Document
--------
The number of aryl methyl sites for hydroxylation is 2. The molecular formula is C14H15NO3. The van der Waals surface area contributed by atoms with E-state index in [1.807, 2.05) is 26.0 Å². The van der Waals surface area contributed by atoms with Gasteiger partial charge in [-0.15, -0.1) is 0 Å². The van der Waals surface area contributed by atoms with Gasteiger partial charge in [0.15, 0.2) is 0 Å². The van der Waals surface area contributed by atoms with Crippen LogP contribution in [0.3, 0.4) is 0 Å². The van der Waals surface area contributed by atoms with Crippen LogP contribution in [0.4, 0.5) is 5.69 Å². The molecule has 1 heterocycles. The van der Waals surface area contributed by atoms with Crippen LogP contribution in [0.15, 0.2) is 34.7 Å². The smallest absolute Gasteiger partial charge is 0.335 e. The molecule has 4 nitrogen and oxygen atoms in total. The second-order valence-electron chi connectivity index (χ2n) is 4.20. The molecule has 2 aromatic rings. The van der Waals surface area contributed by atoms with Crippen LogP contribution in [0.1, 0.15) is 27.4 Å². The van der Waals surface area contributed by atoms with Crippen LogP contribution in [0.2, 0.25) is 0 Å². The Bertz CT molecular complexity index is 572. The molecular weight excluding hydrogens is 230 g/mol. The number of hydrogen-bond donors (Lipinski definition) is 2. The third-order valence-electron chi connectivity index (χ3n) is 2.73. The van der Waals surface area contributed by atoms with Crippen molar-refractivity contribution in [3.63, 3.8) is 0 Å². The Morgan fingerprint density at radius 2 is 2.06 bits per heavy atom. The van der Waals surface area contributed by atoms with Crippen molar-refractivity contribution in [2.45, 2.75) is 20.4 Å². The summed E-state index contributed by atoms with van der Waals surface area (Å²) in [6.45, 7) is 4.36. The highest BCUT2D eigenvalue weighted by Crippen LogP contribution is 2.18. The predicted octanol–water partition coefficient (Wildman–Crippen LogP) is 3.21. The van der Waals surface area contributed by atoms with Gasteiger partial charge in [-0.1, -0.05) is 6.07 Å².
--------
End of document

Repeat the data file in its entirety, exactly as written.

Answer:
The number of aryl methyl sites for hydroxylation is 2. The molecular formula is C14H15NO3. The van der Waals surface area contributed by atoms with E-state index in [1.807, 2.05) is 26.0 Å². The van der Waals surface area contributed by atoms with Gasteiger partial charge in [-0.15, -0.1) is 0 Å². The van der Waals surface area contributed by atoms with Gasteiger partial charge in [0.15, 0.2) is 0 Å². The van der Waals surface area contributed by atoms with Crippen LogP contribution in [0.3, 0.4) is 0 Å². The van der Waals surface area contributed by atoms with Crippen LogP contribution in [0.4, 0.5) is 5.69 Å². The molecule has 1 heterocycles. The van der Waals surface area contributed by atoms with Crippen LogP contribution in [0.15, 0.2) is 34.7 Å². The smallest absolute Gasteiger partial charge is 0.335 e. The molecule has 4 nitrogen and oxygen atoms in total. The second-order valence-electron chi connectivity index (χ2n) is 4.20. The molecule has 2 aromatic rings. The van der Waals surface area contributed by atoms with Crippen LogP contribution in [0.1, 0.15) is 27.4 Å². The van der Waals surface area contributed by atoms with Crippen LogP contribution in [0.2, 0.25) is 0 Å². The Bertz CT molecular complexity index is 572. The molecular weight excluding hydrogens is 230 g/mol. The number of hydrogen-bond donors (Lipinski definition) is 2. The third-order valence-electron chi connectivity index (χ3n) is 2.73. The van der Waals surface area contributed by atoms with Crippen molar-refractivity contribution in [3.63, 3.8) is 0 Å². The Morgan fingerprint density at radius 2 is 2.06 bits per heavy atom. The van der Waals surface area contributed by atoms with Crippen molar-refractivity contribution in [2.45, 2.75) is 20.4 Å². The summed E-state index contributed by atoms with van der Waals surface area (Å²) in [6.45, 7) is 4.36. The highest BCUT2D eigenvalue weighted by Crippen LogP contribution is 2.18. The predicted octanol–water partition coefficient (Wildman–Crippen LogP) is 3.21. The van der Waals surface area contributed by atoms with Gasteiger partial charge in [-0.1, -0.05) is 6.07 Å².